He was tempted to ask what she was thinking but didn’t quite trust his voice, was unsure how anything would sound, just now, intent misconstrued, unmeant implications and unintended inferences. Would it be a bark? An accusation? A plea? He didn’t know and so he continued to dress. When he was done he almost, almost, the force of habit iron, kissed her forehead before leaving the room. But there was no kiss, he caught himself in time, that catching the most painful thing of it all, that realisation that things had really turned. There was no goodbye, there was no hint of a fond farewell.
He closed the bedroom door gently, without any dramatic slamming of doors or spit curses. He closed the door gently, there was that courtesy. But that was all there was.
It was the strangest thing, streets he had lived in for three years now were familiar but felt alien as he walked, disconnected, the old new. It was such a peculiar thing, walking, one foot in front of the other. He felt new-born, or born into a new world at least. A darker, lonelier place. Although he guessed when home no longer felt like home, when that feeling of belonging slipped and fell, then it wasn’t so unexpected for the world to feel as if it had also slipped, right but somehow wrong. He felt as if he didn’t belong, a tune played just ever so slightly off key, walking in new shoes.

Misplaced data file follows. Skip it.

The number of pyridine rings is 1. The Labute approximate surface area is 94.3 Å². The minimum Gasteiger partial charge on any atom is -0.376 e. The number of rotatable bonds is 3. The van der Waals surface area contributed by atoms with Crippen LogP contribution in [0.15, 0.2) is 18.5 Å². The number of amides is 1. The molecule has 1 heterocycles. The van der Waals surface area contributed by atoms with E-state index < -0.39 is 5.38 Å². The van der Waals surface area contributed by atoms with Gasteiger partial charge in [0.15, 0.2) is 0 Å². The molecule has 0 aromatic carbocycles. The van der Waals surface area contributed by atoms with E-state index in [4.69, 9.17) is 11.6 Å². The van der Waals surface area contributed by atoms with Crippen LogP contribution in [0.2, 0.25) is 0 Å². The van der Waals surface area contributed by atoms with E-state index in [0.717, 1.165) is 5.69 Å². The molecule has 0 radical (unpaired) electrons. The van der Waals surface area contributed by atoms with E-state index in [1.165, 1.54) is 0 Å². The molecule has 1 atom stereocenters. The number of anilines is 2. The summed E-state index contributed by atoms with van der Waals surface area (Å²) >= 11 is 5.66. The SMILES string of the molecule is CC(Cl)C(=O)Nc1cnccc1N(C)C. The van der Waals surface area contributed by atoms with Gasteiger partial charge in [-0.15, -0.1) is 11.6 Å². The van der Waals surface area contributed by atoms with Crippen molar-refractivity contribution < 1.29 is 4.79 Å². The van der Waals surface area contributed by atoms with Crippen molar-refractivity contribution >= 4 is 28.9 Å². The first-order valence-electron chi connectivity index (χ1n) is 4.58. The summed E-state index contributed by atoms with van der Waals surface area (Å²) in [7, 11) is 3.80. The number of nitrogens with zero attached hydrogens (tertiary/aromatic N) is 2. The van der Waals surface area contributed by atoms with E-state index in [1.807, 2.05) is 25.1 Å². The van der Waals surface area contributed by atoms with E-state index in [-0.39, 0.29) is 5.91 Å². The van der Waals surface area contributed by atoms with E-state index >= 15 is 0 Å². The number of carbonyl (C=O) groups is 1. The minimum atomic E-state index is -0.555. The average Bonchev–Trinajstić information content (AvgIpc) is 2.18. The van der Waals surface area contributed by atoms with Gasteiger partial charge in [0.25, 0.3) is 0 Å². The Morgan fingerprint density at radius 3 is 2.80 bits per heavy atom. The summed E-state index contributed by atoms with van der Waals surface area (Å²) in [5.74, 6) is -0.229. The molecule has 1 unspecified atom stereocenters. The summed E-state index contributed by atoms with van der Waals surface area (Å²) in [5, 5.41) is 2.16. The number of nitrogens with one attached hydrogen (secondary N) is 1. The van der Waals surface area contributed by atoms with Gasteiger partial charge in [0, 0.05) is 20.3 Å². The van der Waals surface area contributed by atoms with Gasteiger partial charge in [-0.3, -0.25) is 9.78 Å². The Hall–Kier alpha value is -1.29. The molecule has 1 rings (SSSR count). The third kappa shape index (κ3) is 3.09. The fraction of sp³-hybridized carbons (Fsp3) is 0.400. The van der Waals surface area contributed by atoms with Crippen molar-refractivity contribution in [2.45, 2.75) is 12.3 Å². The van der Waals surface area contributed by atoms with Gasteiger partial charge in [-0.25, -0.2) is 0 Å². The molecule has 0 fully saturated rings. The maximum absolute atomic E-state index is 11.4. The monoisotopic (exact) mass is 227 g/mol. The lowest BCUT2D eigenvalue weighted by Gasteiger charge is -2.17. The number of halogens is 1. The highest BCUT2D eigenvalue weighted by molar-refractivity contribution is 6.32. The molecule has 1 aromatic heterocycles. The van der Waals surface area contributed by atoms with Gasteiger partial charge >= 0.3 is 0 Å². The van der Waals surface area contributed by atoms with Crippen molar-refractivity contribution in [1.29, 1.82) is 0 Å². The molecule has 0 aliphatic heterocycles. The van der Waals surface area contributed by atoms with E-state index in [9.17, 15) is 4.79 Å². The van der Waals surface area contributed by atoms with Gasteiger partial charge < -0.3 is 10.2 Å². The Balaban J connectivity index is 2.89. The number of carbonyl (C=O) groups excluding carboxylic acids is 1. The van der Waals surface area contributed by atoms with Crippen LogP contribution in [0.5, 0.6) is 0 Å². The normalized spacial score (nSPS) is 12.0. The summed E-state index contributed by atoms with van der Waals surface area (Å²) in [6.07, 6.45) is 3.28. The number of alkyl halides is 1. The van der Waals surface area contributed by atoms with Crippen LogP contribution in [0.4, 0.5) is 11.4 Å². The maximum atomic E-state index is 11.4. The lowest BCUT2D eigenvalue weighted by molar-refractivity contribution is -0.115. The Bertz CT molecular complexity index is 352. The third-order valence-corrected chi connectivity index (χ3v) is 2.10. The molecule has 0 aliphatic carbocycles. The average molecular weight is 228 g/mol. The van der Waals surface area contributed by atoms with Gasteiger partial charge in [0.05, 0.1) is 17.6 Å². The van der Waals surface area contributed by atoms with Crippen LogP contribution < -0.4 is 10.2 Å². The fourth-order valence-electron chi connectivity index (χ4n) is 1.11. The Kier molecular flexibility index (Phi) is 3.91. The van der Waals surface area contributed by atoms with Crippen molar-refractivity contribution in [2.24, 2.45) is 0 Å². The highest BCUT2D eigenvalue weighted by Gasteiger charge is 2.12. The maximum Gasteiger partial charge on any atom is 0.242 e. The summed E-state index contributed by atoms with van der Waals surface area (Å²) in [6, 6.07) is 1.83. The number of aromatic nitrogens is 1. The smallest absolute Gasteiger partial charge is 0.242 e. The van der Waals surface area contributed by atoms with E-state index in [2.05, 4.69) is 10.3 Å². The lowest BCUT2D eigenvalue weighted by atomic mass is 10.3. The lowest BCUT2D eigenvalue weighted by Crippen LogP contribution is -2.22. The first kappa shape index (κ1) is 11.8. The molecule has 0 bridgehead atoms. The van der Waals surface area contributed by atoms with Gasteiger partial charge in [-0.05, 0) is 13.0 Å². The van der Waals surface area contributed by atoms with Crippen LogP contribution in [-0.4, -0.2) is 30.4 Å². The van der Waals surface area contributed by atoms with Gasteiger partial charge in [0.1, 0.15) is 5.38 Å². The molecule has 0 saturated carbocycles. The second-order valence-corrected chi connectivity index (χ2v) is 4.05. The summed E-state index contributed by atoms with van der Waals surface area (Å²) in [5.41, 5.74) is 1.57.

He wasn’t going anywhere in particular, his attention at the very beginning of the replay, testing every interjection he hadn’t made made, the thousand ways the conversation could have spun out. He started to lose himself in the could have should have might have beens, to that nagging wonder of if a different word here or a turn of phrase there could have turned things in a completely different direction. Behind that there was a deeper concern, one he hid even from himself. If he had been able to alter the course, if there had been a magic formula of words that could have changed how things had gone, would he have spoken them?
A car pulled into the drive of a house further along the avenue, opposite side, a neighbour Michael didn’t know. The headlights spilt welcome yellow light over the blue garage door. The man who got out of the car had no feeling Michael was there, no hairs were raised on the back of his neck, his spine was untroubled by chills. All he knows is the day is done and it is good to be home, a nice glass of wine to shake work off, a little TV. There might be talk about the holiday he and his wife want to take but never do. It’s never the right time and there are always better things to spend the money on. Still, the holiday is something they talk about on and off. The Maldives they say, or Cuba. She is for yachting around islands even though the closest they have ever been to a boat is the ferry to Ireland and after that one time they’d sworn never again, both of them desperately breathing in the chill night air to keep the nausea at bay. What’s the point when a plane is quicker, sometimes cheaper? But a yacht would be different, she thinks, has images of wine on the foredeck, white bikini, light linen shirt, a man’s shirt, tied at the waist. He yearns for Cuba, his head filled with images of tiny bars and live music pumping. He imagines being swept along by the energy of the locals, cuba libres flowing free, sweaty dancing, spilling out into the night and into a grand old vintage car, top down, cruising. But in the end, when they do get round to deciding, it will be Greece. It’s always Greece.